The Prince George’s County Council is considering increasing the Maryland county’s tax on landline and wireless phone service by 4 percentage points.
The proposed tax hike, included in the County Council’s fiscal year 2016 budget, would increase the telecom tax from 8 percent of a user’s bill to 12 percent of the bill, representing a 50 percent increase.
‘Staying Connected with the Economy’
The proposed tax hike would increase the burden on the county’s taxpayers, says Steven Titch, a telecommunications policy advisor for The Heartland Institute, which publishes Budget & Tax News.
“Especially wireless service—more than ever—but also phone service and internet service are vital these days to anyone looking for a job or holding a job,” Titch said. “It’s a tool for staying connected with the economy. If you want to nurture a local economy, especially at the county level, you want to make it easy for people to get jobs, for businesses to locate there, and for businesses to be able to have employees and an employment base.”
Titch says the tax hike will discourage businesses and families from relocating to the county.
“If somebody knows they’re going to move from one county line over and their wireless bills are going to skyrocket because of it, they may reconsider,” Titch said. “Businesses that pay for wireless service on behalf of their employees are going to think twice about employing people from Prince George’s County.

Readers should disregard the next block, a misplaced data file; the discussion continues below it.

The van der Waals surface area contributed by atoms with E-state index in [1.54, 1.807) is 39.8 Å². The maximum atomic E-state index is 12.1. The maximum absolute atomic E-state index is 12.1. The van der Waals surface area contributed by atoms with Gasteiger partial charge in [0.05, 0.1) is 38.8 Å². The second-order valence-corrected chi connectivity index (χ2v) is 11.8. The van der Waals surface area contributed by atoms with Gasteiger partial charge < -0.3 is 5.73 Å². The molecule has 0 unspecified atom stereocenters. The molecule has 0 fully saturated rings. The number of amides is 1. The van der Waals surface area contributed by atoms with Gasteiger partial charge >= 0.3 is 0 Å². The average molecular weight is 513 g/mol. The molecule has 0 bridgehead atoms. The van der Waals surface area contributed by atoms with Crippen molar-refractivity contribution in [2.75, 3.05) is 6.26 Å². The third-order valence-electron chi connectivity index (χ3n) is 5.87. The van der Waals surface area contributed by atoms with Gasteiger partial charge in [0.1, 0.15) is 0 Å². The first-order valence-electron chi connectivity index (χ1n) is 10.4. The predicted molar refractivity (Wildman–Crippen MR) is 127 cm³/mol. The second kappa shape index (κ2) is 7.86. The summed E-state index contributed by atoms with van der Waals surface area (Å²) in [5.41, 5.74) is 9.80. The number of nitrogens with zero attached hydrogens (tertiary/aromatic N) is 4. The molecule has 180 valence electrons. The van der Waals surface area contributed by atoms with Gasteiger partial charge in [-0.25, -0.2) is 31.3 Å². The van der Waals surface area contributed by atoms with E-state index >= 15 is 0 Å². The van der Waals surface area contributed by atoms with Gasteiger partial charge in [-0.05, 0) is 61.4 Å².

“The county is not going to get any extra revenues out of this, but the cost will be jobs and [suppression of the] local economy. People will have less money to spend on local businesses, and less reason to live within the county,” Titch said.
Burden of Proof
John Walters, a research associate at the Maryland Public Policy Institute, says taxpayers should be very skeptical when lawmakers create new taxes to fund specific purposes.
“With any proposed tax increase, taxpayers should be asking, ‘What is this money going to be used for?'” Walters said. “We are often told that we need a higher tax for some specific purpose, but before long that original purpose is long forgotten and the extra revenue is diverted to the general fund.”
Walters says the burden of reassuring taxpayers about the use of additional revenues lies with the lawmakers proposing the new tax.
“The burden is supposed to be on the government to justify why increased taxes are necessary, and why they need to spend as much as they do,” Walters said.
Proposing taxes without proving there’s a specific need for them is “not the way things are supposed to work, but it’s all too common,” said Walters.
Amelia Hamilton ([email protected]) writes from Traverse City, Michigan.